My camping mate has experienced a punctured inflatable pillow during the night, which (without a repair kit) results in no pillow for the rest of the trip.
Compressible Pillow (Foam Pillow)
Compressible pillows are the ultimate in camping comfort. Usually comprised of foam or synthetic material the compressible pillow packs down into a compression stuff sack that keeps the packed size manageable.
The bulkiest of the bunch, the compressible option opens and puffs up into a pillow somewhat resembling what you use at home. This makes them the most supportive pillow of the camping pillows, but usually also the least customizable, heaviest, and warmest. While I rarely bring this travel pillow on backpacking trips, I often use them during car camping and road trip adventures.
Overall, I’ve been pleased with the Therm-a-Rest Compressible Pillow (foam, 7 oz) and the Wenzel Camp Pillow (synthetic, 8 oz). The Therm-a-Rest Compressible Pillow packs up into an integrated stuff sack, which makes gear management simple.
Foam with polyester cover
Packed Size: 10.91 x 6.81 x 4.88 inches
In Use Size: 16 x 12 inches
Weight: 7 oz
The foam pillow takes some time to unroll and create loft, so unpack it at least 15 minutes before you plan to use it, for it to become fully inflated. The Wenzel Camp Pillow is not a blow up pillow, ready to use, requires less prep time and shines when used in a hammock setup.
- Synthetic with flannel cover
- Packed Size: 10.47 x 6.22 x 5.67 inches
- In Use Size: 20 x 12 x 3 inches
- Weight: 8 oz
Hybrid pillows provide the packability of the inflatable with the comfort of the compressible. Usually enhanced with a down or synthetic fill, hybrid pillows commonly have a removable machine washed cover, which makes this pillow type easy to clean between uses.
I’ve used the Cocoon Air-Core Hyperlight Pillow (2.7 oz) on some of my international adventures – including while on the plane – and appreciated the compact size and extra cushioning. While comfort steps up a notch with the hybrid pillows, so does weight and packed size.
- Inflatable air core under a layer of synthetic fill
- Packed Size: 4.3 x 2.6 inches
- In Use Size: 16 x 12 x 5 inches
- Weight: 2.7 oz
If you’re backpacking in winter and have the pack space to spare, then the added warmth of the padding may well be worth it. The pros are the added comfort while maintaining a lighter weight, while the con is larger packed size and continued risk of puncture in the air chamber, resulting in gear failure.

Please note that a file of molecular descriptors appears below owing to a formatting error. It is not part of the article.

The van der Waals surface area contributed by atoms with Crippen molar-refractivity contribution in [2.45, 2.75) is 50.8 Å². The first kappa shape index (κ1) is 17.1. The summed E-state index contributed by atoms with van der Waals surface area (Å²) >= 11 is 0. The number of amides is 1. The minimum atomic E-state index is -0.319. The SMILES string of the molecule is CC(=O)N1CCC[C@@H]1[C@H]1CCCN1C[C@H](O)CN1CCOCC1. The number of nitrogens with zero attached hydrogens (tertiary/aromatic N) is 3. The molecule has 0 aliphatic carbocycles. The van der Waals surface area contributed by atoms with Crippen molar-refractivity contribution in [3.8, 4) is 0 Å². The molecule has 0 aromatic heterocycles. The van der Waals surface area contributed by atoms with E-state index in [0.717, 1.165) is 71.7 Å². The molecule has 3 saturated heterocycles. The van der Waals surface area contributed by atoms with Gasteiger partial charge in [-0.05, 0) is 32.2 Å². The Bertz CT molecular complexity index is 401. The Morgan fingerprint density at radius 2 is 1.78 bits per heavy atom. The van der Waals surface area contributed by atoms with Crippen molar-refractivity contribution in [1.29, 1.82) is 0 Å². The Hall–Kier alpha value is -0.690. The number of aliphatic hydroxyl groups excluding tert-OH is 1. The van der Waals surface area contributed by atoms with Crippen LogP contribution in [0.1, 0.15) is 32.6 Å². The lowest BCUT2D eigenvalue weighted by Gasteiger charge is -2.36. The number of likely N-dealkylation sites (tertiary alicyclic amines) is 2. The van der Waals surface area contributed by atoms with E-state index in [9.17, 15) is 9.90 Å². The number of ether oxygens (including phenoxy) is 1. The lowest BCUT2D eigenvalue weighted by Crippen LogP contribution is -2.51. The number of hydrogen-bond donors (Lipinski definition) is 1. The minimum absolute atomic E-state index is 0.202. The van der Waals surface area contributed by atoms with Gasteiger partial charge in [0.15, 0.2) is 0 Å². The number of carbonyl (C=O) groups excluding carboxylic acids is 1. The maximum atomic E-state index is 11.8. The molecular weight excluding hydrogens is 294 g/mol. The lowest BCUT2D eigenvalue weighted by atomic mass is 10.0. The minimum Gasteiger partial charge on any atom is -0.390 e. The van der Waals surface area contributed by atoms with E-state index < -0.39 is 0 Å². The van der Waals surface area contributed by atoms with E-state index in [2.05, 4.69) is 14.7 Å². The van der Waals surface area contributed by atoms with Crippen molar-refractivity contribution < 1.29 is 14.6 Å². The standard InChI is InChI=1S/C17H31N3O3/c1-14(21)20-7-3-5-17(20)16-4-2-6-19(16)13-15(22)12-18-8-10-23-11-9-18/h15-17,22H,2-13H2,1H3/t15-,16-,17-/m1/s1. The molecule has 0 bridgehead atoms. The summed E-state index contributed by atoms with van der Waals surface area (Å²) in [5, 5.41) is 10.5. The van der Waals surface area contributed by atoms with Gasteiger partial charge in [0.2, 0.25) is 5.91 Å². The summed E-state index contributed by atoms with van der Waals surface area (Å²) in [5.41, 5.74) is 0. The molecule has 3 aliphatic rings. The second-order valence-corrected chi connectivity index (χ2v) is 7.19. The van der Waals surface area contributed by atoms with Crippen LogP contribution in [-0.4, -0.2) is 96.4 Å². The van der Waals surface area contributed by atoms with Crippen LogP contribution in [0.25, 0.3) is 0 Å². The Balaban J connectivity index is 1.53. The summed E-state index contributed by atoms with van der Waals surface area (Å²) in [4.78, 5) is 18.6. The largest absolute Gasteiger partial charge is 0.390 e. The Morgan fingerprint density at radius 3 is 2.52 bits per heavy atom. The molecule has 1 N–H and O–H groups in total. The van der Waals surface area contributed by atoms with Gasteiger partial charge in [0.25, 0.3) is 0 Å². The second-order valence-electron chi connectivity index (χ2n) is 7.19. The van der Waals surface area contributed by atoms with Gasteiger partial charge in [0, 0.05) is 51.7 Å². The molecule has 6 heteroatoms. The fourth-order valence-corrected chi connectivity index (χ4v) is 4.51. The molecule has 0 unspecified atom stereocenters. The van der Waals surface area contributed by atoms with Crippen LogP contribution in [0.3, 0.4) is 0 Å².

What do Backpackers use for a pillow?
While some ultralight enthusiasts may skip the camping pillow altogether, the promise of a restful night’s sleep makes the 1-3 ounce addition priceless. Inflatable and stuffable options make the best camping pillows for backpacking and ultralight trips.
The Hyperlite Mountain Gear Stuff Sack Pillow weighs in at 1.7 ounces and can be used as a gear/clothes sack when not in use as a backpacking pillow. This multi-use capability makes it a great option for ultralight trips.
When backpacking, the liter volume of your pack will inform how much size and the weight you can allocate for an inflatable or hybrid ultralight backpacking pillow. If you are in the 30-50 liter range you will want to stay small in size and weight. The 50-70+ range may allow for a bigger size, but still light in weight.
How to Pack a Pillow for Camping
Camping pillows often come with a stuff sack, except for stuffable pillows. It’s often wise to keep it in the stuff sack to make it easy to locate in your gear. If you are looking to shave off every ounce, then remove the pillow from the stuff sack.
In addition, you can either put it in another stuff sack you are already bringing, place it inside your sleeping bag. But if you carry your camping pillow, it is usually placed into a compression sack or stuffed directly into the hiking backpack.
Are Camping Pillows worth it?
When you’re counting every ounce you may be inclined to eliminate the camping pillow. Having traveled many miles with no pillow or an inferior pillow, I can assure you that the quality of your sleep will directly impact your performance the next day.
I experienced a miserable night prior to summiting a snowy Mount Shasta that made me rethink how I select my sleep system for future trips. Overall, I encourage you to make your trip an enjoyable success by selecting and packing along the right camp pillow, and sleep kit, that will best meet your needs.
About the Writer
Nina Pukonen is an avid outdoor enthusiast and gear aficiando. She began camping at the age of one, skiing at three, fishing at five, hiking/backpacking at twenty-one, and rock climbing at twenty-six. Her favorite activity is hiking with her dog, Sierra Snow. When not in the forest, she provides business operations services and consulting to higher education, public sector, and private sector clients. Instagram: @thenordicgypsy
Last update on 2022-08-18 / Affiliate links / Images from Amazon Product Advertising API